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Have I got the following definitions right. That's to say, do they express the idea behind "big oh" and "little oh" notation, using essentially the same symbols as are traditionally used. Is the syntax unambiguous? Are there any more assumptions I need to state?

Let [itex]f,g:S \subseteq \mathbb{R} \mapsto \mathbb{R}[/itex]. Let [itex]x, x_0 \in \mathbb{R}[/itex].

[tex]O(g,x_0) := \left \{ f \; | \; \pmb{\exists} \varepsilon > 0 \exists \delta > 0 \forall x(|x-x_0| < \delta \Rightarrow \right |f(x)| \leq \varepsilon \cdot |g(x)| )\}[/tex]

[tex]o(g,x_0) := \left \{ f \; | \; \pmb{\forall} \varepsilon > 0 \exists \delta > 0 \forall x(|x-x_0| < \delta \Rightarrow \right |f(x)| \leq \varepsilon \cdot |g(x)| )\}[/tex]

These first two expressions differ from each other only in the first quantifier.

[tex]O(g,\infty) := \left \{ f \; | \; \pmb{\exists} \varepsilon > 0 \exists \delta > 0 \forall x(\pmb{x >} \delta \Rightarrow \right |f(x)| \leq \varepsilon \cdot |g(x)| )\}[/tex]

[tex]o(g,\infty) := \left \{ f \; | \; \pmb{\forall} \varepsilon > 0 \exists \delta > 0 \forall x(\pmb{x >} \delta \Rightarrow \right |f(x)| \leq \varepsilon \cdot |g(x)| )\}[/tex]

This second pair of expressions differ from first pair in that [itex]|x-x_0| < \delta[/itex] has become [itex]x > \delta[/itex].

Let [itex]O(g,-\infty)[/itex] and [itex]o(g,-\infty)[/itex] be defined by modifying the second pair in the obvious way, that is, by reversing the inequalities:

[tex]O(g,-\infty) := \left \{ f \; | \; \pmb{\exists} \varepsilon < 0 \exists \delta < 0 \forall x(x < \delta \Rightarrow \right |f(x)| \geq \varepsilon \cdot |g(x)| )\}[/tex]

[tex]o(g,-\infty) := \left \{ f \; | \; \pmb{\forall} \varepsilon < 0 \exists \delta < 0 \forall x(x < \delta \Rightarrow \right |f(x)| \geq \varepsilon \cdot |g(x)| )\}[/tex]

Regarding syntax, I've assumed that every existential quantifier, [itex]\exists[/itex], falls within the scope of all preceding universal quantifiers, [itex]\forall[/itex], and vice-versa, when they belong to the same string of quantifiers. For this reason, I've simply written [itex]\delta[/itex] where some authors write [itex]\delta(\epsilon)[/itex]. Is this assumption correct? Can anyone recommend a thorough introduction to mathematical logic (first order logic) that gives the rules for constructing symbolic expressions.

Let [itex]f,g:S \subseteq \mathbb{R} \mapsto \mathbb{R}[/itex]. Let [itex]x, x_0 \in \mathbb{R}[/itex].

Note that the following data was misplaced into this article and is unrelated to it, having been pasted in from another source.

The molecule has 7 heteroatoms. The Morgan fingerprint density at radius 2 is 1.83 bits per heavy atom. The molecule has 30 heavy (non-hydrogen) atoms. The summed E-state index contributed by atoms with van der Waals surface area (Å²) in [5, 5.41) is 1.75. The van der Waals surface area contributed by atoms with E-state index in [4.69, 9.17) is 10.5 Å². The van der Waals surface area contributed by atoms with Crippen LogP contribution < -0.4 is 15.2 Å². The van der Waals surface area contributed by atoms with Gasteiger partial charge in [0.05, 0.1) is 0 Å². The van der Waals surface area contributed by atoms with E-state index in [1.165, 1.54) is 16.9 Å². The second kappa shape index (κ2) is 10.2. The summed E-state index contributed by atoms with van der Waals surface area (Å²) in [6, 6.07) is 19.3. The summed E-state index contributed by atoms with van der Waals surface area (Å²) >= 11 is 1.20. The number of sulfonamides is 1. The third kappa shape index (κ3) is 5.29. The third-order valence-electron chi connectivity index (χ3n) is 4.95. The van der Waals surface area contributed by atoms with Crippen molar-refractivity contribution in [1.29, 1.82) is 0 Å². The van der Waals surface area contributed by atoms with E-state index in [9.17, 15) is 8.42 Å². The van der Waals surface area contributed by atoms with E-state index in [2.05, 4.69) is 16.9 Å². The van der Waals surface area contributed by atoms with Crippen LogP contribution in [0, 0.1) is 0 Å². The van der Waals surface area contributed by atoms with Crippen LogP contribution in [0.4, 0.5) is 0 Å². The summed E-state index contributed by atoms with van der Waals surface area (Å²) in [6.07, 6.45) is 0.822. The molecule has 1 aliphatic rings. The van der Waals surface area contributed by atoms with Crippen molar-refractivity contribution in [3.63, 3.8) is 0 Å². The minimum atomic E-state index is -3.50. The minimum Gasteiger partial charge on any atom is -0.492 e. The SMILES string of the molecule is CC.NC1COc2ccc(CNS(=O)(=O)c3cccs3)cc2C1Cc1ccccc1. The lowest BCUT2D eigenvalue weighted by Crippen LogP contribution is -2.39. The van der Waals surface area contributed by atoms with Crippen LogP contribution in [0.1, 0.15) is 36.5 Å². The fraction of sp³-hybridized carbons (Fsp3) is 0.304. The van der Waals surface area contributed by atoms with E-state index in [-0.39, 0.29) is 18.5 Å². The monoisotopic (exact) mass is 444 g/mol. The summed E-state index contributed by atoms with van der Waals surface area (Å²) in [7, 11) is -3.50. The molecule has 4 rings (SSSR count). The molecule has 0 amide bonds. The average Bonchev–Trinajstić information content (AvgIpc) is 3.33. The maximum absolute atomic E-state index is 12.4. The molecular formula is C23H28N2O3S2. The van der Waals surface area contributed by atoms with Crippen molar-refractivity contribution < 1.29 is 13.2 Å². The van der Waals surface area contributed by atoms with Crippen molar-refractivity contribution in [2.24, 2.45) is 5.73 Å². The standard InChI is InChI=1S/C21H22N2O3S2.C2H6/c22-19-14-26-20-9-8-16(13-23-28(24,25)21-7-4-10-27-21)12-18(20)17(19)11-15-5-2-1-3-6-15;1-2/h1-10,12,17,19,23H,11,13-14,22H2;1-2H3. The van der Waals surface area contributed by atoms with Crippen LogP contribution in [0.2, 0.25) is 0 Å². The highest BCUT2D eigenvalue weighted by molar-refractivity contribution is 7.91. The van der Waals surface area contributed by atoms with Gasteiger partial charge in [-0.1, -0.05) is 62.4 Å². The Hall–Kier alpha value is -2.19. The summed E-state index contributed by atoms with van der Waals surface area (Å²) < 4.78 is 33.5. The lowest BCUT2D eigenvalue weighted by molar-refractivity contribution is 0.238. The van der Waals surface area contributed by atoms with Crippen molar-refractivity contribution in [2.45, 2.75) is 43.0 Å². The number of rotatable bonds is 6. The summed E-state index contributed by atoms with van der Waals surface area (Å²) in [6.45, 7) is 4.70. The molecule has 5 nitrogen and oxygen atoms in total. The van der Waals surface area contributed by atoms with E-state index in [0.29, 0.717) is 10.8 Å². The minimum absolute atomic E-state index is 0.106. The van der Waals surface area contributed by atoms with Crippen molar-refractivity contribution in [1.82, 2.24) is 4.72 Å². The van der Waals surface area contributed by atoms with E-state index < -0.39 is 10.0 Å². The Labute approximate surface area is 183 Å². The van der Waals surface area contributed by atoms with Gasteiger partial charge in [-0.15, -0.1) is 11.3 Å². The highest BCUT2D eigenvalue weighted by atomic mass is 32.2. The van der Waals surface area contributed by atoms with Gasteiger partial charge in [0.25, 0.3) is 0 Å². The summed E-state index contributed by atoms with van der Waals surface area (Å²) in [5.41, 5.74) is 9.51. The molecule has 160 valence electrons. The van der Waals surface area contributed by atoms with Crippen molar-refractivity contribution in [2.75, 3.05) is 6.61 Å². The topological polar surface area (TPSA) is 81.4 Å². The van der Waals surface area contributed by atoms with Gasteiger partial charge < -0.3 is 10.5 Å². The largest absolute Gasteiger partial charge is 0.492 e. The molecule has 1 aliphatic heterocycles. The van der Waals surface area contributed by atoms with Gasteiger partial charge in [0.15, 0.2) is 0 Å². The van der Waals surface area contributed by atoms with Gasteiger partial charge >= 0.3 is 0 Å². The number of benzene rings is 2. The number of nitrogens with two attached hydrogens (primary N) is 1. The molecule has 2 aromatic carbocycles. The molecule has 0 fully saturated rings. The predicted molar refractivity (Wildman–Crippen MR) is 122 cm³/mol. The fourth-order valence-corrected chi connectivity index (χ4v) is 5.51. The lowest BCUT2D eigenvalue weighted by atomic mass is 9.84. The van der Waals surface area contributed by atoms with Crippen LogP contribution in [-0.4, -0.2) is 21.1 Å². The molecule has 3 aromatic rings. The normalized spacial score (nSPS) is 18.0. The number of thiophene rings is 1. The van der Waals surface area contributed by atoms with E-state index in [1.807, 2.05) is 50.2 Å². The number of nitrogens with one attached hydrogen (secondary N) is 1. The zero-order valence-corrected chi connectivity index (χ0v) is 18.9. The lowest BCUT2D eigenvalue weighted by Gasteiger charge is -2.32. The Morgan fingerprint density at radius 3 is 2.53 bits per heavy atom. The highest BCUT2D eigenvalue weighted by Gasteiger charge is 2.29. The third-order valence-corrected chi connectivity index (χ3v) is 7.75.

[tex]O(g,x_0) := \left \{ f \; | \; \pmb{\exists} \varepsilon > 0 \exists \delta > 0 \forall x(|x-x_0| < \delta \Rightarrow \right |f(x)| \leq \varepsilon \cdot |g(x)| )\}[/tex]

[tex]o(g,x_0) := \left \{ f \; | \; \pmb{\forall} \varepsilon > 0 \exists \delta > 0 \forall x(|x-x_0| < \delta \Rightarrow \right |f(x)| \leq \varepsilon \cdot |g(x)| )\}[/tex]

These first two expressions differ from each other only in the first quantifier.

[tex]O(g,\infty) := \left \{ f \; | \; \pmb{\exists} \varepsilon > 0 \exists \delta > 0 \forall x(\pmb{x >} \delta \Rightarrow \right |f(x)| \leq \varepsilon \cdot |g(x)| )\}[/tex]

[tex]o(g,\infty) := \left \{ f \; | \; \pmb{\forall} \varepsilon > 0 \exists \delta > 0 \forall x(\pmb{x >} \delta \Rightarrow \right |f(x)| \leq \varepsilon \cdot |g(x)| )\}[/tex]

This second pair of expressions differ from first pair in that [itex]|x-x_0| < \delta[/itex] has become [itex]x > \delta[/itex].

Let [itex]O(g,-\infty)[/itex] and [itex]o(g,-\infty)[/itex] be defined by modifying the second pair in the obvious way, that is, by reversing the inequalities:

[tex]O(g,-\infty) := \left \{ f \; | \; \pmb{\exists} \varepsilon < 0 \exists \delta < 0 \forall x(x < \delta \Rightarrow \right |f(x)| \geq \varepsilon \cdot |g(x)| )\}[/tex]

[tex]o(g,-\infty) := \left \{ f \; | \; \pmb{\forall} \varepsilon < 0 \exists \delta < 0 \forall x(x < \delta \Rightarrow \right |f(x)| \geq \varepsilon \cdot |g(x)| )\}[/tex]

Regarding syntax, I've assumed that every existential quantifier, [itex]\exists[/itex], falls within the scope of all preceding universal quantifiers, [itex]\forall[/itex], and vice-versa, when they belong to the same string of quantifiers. For this reason, I've simply written [itex]\delta[/itex] where some authors write [itex]\delta(\epsilon)[/itex]. Is this assumption correct? Can anyone recommend a thorough introduction to mathematical logic (first order logic) that gives the rules for constructing symbolic expressions.

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